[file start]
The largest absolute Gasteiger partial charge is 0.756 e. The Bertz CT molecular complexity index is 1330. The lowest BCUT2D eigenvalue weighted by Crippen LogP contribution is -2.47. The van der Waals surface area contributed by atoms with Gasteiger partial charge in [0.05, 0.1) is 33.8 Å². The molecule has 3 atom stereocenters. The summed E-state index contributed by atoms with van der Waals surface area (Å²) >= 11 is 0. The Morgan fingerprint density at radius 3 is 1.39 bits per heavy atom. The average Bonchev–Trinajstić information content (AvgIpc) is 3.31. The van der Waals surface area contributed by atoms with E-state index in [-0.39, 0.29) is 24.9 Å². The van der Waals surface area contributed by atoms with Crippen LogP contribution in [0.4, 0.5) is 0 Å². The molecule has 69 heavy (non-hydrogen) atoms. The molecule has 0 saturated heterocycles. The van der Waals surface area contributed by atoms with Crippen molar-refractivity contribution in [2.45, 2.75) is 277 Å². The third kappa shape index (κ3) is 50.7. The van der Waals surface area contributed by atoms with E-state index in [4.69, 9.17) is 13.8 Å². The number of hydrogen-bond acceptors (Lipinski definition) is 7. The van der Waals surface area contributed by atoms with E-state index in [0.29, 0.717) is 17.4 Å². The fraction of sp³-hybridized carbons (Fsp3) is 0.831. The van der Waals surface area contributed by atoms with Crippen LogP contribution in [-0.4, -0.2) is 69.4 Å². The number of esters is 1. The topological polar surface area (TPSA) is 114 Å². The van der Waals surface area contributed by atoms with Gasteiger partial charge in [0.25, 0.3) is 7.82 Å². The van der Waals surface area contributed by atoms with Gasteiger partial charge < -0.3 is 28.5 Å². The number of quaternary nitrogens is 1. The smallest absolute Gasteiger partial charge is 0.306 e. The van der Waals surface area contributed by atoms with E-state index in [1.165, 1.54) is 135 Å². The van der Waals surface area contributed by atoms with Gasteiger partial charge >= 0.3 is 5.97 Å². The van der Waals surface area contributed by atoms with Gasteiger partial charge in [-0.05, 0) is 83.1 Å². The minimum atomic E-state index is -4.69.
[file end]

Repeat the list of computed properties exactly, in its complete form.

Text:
The largest absolute Gasteiger partial charge is 0.756 e. The Bertz CT molecular complexity index is 1330. The lowest BCUT2D eigenvalue weighted by Crippen LogP contribution is -2.47. The van der Waals surface area contributed by atoms with Gasteiger partial charge in [0.05, 0.1) is 33.8 Å². The molecule has 3 atom stereocenters. The summed E-state index contributed by atoms with van der Waals surface area (Å²) >= 11 is 0. The Morgan fingerprint density at radius 3 is 1.39 bits per heavy atom. The average Bonchev–Trinajstić information content (AvgIpc) is 3.31. The van der Waals surface area contributed by atoms with E-state index in [-0.39, 0.29) is 24.9 Å². The van der Waals surface area contributed by atoms with Crippen LogP contribution in [0.4, 0.5) is 0 Å². The molecule has 69 heavy (non-hydrogen) atoms. The molecule has 0 saturated heterocycles. The van der Waals surface area contributed by atoms with Crippen molar-refractivity contribution in [2.45, 2.75) is 277 Å². The third kappa shape index (κ3) is 50.7. The van der Waals surface area contributed by atoms with E-state index in [4.69, 9.17) is 13.8 Å². The number of hydrogen-bond acceptors (Lipinski definition) is 7. The van der Waals surface area contributed by atoms with E-state index in [0.29, 0.717) is 17.4 Å². The fraction of sp³-hybridized carbons (Fsp3) is 0.831. The van der Waals surface area contributed by atoms with Crippen LogP contribution in [-0.4, -0.2) is 69.4 Å². The number of esters is 1. The topological polar surface area (TPSA) is 114 Å². The van der Waals surface area contributed by atoms with Gasteiger partial charge in [0.25, 0.3) is 7.82 Å². The van der Waals surface area contributed by atoms with Gasteiger partial charge < -0.3 is 28.5 Å². The number of quaternary nitrogens is 1. The smallest absolute Gasteiger partial charge is 0.306 e. The van der Waals surface area contributed by atoms with E-state index in [1.165, 1.54) is 135 Å². The van der Waals surface area contributed by atoms with Gasteiger partial charge >= 0.3 is 5.97 Å². The van der Waals surface area contributed by atoms with Gasteiger partial charge in [-0.05, 0) is 83.1 Å². The minimum atomic E-state index is -4.69.